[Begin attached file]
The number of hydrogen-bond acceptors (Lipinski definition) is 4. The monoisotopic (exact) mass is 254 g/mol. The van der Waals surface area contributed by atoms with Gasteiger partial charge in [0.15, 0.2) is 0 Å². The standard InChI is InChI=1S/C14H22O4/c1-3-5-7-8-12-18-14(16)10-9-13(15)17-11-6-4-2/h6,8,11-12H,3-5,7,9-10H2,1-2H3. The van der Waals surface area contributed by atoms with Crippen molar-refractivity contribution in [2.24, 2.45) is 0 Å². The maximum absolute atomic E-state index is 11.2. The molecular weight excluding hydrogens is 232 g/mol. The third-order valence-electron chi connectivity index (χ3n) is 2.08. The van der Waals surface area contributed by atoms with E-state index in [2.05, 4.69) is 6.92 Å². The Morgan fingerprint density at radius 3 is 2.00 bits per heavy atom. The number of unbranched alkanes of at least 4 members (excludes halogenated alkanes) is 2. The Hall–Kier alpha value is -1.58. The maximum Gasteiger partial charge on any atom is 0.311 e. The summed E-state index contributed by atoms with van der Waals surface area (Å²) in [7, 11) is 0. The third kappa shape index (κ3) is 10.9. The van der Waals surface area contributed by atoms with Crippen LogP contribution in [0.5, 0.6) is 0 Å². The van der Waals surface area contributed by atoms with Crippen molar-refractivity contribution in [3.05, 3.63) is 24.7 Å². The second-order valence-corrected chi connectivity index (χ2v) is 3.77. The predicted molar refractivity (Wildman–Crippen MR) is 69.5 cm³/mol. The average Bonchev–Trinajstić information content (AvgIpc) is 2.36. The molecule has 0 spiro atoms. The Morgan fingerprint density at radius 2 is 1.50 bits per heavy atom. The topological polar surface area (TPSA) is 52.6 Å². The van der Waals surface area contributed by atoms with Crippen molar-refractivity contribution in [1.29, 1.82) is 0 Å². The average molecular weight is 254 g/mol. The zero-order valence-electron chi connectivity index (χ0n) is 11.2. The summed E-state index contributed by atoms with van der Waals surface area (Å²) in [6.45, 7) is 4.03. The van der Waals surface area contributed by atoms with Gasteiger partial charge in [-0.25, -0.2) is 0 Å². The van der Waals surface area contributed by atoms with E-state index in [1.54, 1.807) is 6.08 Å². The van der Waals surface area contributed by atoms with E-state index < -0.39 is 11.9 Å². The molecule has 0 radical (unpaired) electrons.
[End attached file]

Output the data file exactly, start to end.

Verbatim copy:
The number of hydrogen-bond acceptors (Lipinski definition) is 4. The monoisotopic (exact) mass is 254 g/mol. The van der Waals surface area contributed by atoms with Gasteiger partial charge in [0.15, 0.2) is 0 Å². The standard InChI is InChI=1S/C14H22O4/c1-3-5-7-8-12-18-14(16)10-9-13(15)17-11-6-4-2/h6,8,11-12H,3-5,7,9-10H2,1-2H3. The van der Waals surface area contributed by atoms with Crippen molar-refractivity contribution in [2.24, 2.45) is 0 Å². The maximum absolute atomic E-state index is 11.2. The molecular weight excluding hydrogens is 232 g/mol. The third-order valence-electron chi connectivity index (χ3n) is 2.08. The van der Waals surface area contributed by atoms with E-state index in [2.05, 4.69) is 6.92 Å². The Morgan fingerprint density at radius 3 is 2.00 bits per heavy atom. The number of unbranched alkanes of at least 4 members (excludes halogenated alkanes) is 2. The Hall–Kier alpha value is -1.58. The maximum Gasteiger partial charge on any atom is 0.311 e. The summed E-state index contributed by atoms with van der Waals surface area (Å²) in [7, 11) is 0. The third kappa shape index (κ3) is 10.9. The van der Waals surface area contributed by atoms with Crippen LogP contribution in [0.5, 0.6) is 0 Å². The van der Waals surface area contributed by atoms with Crippen molar-refractivity contribution in [3.05, 3.63) is 24.7 Å². The second-order valence-corrected chi connectivity index (χ2v) is 3.77. The predicted molar refractivity (Wildman–Crippen MR) is 69.5 cm³/mol. The average Bonchev–Trinajstić information content (AvgIpc) is 2.36. The molecule has 0 spiro atoms. The Morgan fingerprint density at radius 2 is 1.50 bits per heavy atom. The topological polar surface area (TPSA) is 52.6 Å². The van der Waals surface area contributed by atoms with Crippen molar-refractivity contribution in [1.29, 1.82) is 0 Å². The average molecular weight is 254 g/mol. The zero-order valence-electron chi connectivity index (χ0n) is 11.2. The summed E-state index contributed by atoms with van der Waals surface area (Å²) in [6.45, 7) is 4.03. The van der Waals surface area contributed by atoms with Gasteiger partial charge in [-0.25, -0.2) is 0 Å². The van der Waals surface area contributed by atoms with E-state index in [1.54, 1.807) is 6.08 Å². The van der Waals surface area contributed by atoms with E-state index < -0.39 is 11.9 Å². The molecule has 0 radical (unpaired) electrons.